Welcome to the Pons Asinorum

There is no easy fix

Entering Lonergan's Novum Organon

Facing the Reality of a Lack of Moral Courage

Joyous Insurgency & the Long Game?

A Strategy for People Celebrating Life

Existential reflection is at once enlightening and enriching. Not only does it touch us intimately and speak to us convincingly but also it is the natural starting-point for fuller reflection on the subject as incarnate, as image and feeling as well as mind and will, as moved by symbol and story, as intersubjecive, as encountering others and becoming "I" to "Thou" to move on to "We" through acquaintance, companionship, collaboration, friendship, love. Then easily we pass into the whole human world founded on meaning, a world of language, art, literature, science, philosophy, history, of family and mores, society and education, state and law, economy and technology. That human world does not come into being or survive without deliberation, evaluation, decision, action, without the exercise of freedom and responsibility. It is a world of existential subjects and it objectifies the values that they origainate in their creativity and their freedom.

— Bernard J.F. Lonergan, S.J.

The Subject

Knowing many things doesn't teach insight.

— Heraclitus

Handbook: The Project

Things to Keep in Mind: The Project

We seek to apply a dispassionate intelligence to the historical confusions brought about by common sense intelligence; we are not busybodies caught up in knee-jerk reactions to the problems of the day.

We are very determined to prevent dominant groups from deluding mankind by rationalizations that support their drive for power, authority, or influence.

We support timely and fruitful ideas that common sense otherwise considers unimplementable or inoperative due to social absurdities or a warped totalitarian practicality.

We do not spread “sweetness and light” as that might mean to you and me, but rather rely on a critical theory of history that identifies clearly and distinctly the dynamics of, progress, decline, and reversal.

Finally, we must be transformed in our thinking, purged of our blind spots, if we are not to add to the absurdities and fragmentations  nfettered common sense intelligence has bequeathed us.


Humility. There are no experts at this reflective level, only people willing to undertake fundamental changes to improve their orientation in this world. Control over meaning is a central concern met by Lonergan’s transcendental method. Dialectical analysis and foundational discernment are the two essential skills that need to be mastered. It is one thing to engage in encountering another and quite another to know exactly what is going forward.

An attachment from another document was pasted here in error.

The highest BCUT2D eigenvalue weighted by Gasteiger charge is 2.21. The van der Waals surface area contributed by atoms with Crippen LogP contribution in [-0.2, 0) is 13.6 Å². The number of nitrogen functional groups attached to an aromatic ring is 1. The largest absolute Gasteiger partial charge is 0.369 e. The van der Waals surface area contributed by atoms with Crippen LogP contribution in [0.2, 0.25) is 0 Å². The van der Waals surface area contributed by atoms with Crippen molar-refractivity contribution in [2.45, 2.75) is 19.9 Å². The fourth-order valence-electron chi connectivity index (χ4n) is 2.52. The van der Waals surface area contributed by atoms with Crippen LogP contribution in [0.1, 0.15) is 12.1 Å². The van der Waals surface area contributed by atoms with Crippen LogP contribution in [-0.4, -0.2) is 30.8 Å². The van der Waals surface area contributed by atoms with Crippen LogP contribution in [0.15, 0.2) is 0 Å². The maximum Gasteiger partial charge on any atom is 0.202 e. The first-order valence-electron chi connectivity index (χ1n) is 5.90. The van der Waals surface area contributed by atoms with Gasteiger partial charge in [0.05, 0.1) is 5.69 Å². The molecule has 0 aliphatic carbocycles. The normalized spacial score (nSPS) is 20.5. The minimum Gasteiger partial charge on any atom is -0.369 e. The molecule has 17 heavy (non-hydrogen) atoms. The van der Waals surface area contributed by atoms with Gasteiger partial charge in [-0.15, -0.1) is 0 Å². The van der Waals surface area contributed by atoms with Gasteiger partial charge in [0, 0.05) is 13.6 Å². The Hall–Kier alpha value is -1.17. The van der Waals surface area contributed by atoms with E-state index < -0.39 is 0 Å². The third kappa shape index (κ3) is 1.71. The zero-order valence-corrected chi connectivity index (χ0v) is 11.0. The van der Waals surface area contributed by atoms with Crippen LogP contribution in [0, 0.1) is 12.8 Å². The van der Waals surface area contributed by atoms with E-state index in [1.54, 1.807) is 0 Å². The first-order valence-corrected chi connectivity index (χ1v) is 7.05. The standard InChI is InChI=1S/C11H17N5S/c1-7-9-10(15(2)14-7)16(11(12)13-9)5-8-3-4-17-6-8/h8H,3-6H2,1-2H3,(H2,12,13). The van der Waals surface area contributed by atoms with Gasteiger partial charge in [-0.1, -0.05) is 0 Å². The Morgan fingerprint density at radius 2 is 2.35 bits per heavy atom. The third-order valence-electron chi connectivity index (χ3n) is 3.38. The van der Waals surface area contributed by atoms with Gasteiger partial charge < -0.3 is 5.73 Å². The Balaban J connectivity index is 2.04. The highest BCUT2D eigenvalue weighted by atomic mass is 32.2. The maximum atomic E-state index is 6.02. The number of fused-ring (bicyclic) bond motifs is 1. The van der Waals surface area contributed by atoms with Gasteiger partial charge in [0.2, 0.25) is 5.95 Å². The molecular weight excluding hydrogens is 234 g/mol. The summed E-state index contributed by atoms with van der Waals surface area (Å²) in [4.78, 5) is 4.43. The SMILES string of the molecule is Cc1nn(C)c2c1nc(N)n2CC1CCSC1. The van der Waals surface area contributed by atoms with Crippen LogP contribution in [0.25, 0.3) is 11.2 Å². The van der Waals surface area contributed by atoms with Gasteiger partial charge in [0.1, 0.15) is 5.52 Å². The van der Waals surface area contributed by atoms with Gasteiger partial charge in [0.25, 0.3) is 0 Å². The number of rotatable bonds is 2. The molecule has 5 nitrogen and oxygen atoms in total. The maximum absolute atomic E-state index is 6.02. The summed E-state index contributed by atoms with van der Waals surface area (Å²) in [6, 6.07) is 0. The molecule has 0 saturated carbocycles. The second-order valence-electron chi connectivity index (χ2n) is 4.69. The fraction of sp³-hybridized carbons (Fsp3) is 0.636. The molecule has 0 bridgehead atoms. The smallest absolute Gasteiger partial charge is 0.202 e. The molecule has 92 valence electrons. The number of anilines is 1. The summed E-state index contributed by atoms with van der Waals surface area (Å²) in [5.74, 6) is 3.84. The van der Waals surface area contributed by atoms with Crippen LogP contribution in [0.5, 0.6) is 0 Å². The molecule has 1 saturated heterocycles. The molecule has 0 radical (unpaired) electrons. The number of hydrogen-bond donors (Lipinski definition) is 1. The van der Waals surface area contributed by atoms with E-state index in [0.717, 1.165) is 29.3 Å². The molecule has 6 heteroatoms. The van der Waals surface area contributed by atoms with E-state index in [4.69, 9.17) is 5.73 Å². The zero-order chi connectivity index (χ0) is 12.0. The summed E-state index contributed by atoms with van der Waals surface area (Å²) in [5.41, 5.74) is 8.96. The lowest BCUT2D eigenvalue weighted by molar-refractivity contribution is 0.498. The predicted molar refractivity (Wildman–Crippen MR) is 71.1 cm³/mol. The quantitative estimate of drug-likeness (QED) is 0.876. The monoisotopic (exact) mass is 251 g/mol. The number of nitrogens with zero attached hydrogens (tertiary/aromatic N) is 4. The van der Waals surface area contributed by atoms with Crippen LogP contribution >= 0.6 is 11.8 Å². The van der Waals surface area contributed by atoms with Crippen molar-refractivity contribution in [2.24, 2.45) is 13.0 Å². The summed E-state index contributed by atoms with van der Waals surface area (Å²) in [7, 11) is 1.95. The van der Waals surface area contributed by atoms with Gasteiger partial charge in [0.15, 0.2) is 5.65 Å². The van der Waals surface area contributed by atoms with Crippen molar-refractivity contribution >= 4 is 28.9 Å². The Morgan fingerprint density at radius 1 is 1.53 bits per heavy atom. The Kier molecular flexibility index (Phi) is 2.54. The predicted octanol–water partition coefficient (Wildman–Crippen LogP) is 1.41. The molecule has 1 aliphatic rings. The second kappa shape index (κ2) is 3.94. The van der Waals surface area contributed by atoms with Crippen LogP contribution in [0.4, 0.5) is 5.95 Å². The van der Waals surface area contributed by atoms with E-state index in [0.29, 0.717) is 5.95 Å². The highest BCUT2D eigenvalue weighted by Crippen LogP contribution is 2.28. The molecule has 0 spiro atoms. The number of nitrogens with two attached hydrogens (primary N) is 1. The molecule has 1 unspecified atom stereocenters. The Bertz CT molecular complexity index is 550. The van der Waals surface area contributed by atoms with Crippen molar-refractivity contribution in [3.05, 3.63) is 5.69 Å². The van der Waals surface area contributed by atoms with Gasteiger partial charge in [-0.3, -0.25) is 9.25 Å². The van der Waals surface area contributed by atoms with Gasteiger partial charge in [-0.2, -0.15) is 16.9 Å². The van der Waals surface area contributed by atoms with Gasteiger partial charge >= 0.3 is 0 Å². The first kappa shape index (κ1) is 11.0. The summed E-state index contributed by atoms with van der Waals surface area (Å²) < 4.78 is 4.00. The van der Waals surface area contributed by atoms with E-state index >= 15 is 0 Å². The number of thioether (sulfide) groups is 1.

Honesty. Not lying, when it comes to following the four transcendental injunctions to be open to experience, intelligent in understanding, reasonable in judging, and responsible when it comes to acting. We need to be able to separate our sense of self from our self-created orientation so that challenges are not perceived as existential but opportunities to improve.


Working Lonergan’s cosmopolis involves a dynamic creative process, for Lonergan only opens a door—a to-be-known “X” named cosmopolis. Cosmopolis is a possible solution to a long-term problem of decline created by intelligent people of common sense unaware that their practical skills are not the ultimate in intelligence but merely a specialized realm of meaning. Short-term expediency backed by totalitarian power becomes the prevailing norm.

But this leads to decreasing levels of intelligent order, social “surds” and “bloated” institutions usually in sharp conflict with each other—a Tower of Babel whose ultimate unchecked fate is a total dysfunctional collapse, a world where attention spans shrink by the hour, a world where affirmed reality is overtaken and overlaid with a world mediated by meaning grounded in special interests or wishful thinking, a world more myth and fantasy than reality.